For more than a third of people, a lack of equipment is a barrier to digital access. Many of the women supported through the Stay Connected programme have limited or no access to the devices or internet required to learn digital skills and improve them – instead, they come to the centre as a way of getting online.
Some of the women are really poor and unemployed long term… or they are single mums, so they have to provide food for their children and pay the bills. They've also been affected by benefits caps, so they don't have the right devices… Maybe the whole family is sharing one laptop, so there is no time for the mum of the family to spend time on digital skills.
Beyond this expense or inaccessibility of digital equipment for the women they support, Sue also points out how the expense behind digital services like those she provides can often be taken for granted when it comes to funding. She says, “training and digital skills are quite expensive because they need a lot of equipment and a lot of infrastructure – it’s not just about a trainer being in the class. We actually need to provide laptops. We need to provide software. That was a really good part of the funding.”
The grant helped us to strengthen the organisation financially, to retain some of our staff and develop some of our training staff.
Digital skills and employability
Once the women attending the centre have access to digital equipment, they can then begin to hone their skills, be it for the workplace itself or the job application process – creating CVs and filling out online applications.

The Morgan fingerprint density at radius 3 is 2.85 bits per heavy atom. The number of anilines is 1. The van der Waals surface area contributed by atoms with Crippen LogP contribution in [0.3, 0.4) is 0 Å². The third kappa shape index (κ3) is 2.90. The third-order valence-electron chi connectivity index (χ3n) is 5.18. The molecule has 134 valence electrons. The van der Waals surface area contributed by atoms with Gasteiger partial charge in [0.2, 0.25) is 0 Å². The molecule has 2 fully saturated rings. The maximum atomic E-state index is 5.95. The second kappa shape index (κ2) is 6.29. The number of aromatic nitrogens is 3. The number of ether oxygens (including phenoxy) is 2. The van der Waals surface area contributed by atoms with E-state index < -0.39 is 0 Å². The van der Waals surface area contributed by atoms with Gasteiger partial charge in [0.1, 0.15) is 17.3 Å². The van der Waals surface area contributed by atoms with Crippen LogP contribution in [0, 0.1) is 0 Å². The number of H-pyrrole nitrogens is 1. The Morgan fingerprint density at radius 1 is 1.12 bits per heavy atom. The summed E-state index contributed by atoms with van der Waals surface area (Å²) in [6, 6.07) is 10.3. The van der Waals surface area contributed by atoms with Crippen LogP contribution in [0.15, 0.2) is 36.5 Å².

Nine in ten businesses say a basic level of digital skills is important for employees, yet many of the women Skills and Training Network supports have been out of work for a while and feel their skills may no longer be up to scratch. This is particularly true for their older beneficiaries, whose IT skills are often a question of confidence. Skills and Training Network provides an array of course levels, ranging from absolute beginners – learning how to use a mouse and keyboard – up to higher-level certificates, each lasting around 10 weeks.
When asked if she has any stories to share of people she has supported, Sue’s face lights up – ‘I have thousands!’ – but she starts with the story of Jane and her recent job search:
“Jane was about 55 when she joined us. She needed to brush up on her computer skills, but she was looking for a job and thinking she was too old. So, we looked at her CV and we gave her some confidence – we told her ‘Look, you still have time to apply for jobs – don't worry about the age!’ Her mentality was ‘I'm old, I will be discriminated against.’ That's in the back of her mind. So, I gave her one-to-one employability sessions. We filled out her CV sent it off and she got the job as an administrator in the Home Office!”
They sometimes can't write and read and write. So the language barrier can be one of the main barriers.
Even outside the confines of an office, IT skills are a necessity for modern-day job applications and CVs, which are predominantly completed online. Add to this the language barrier facing many of the women that Skills and Training Network supports and the challenges mount even further. With this in mind, Sue went on to tell us about a WhatsApp message she received from a woman who came to the centre unable to speak a word of English and who has now successfully secured a job: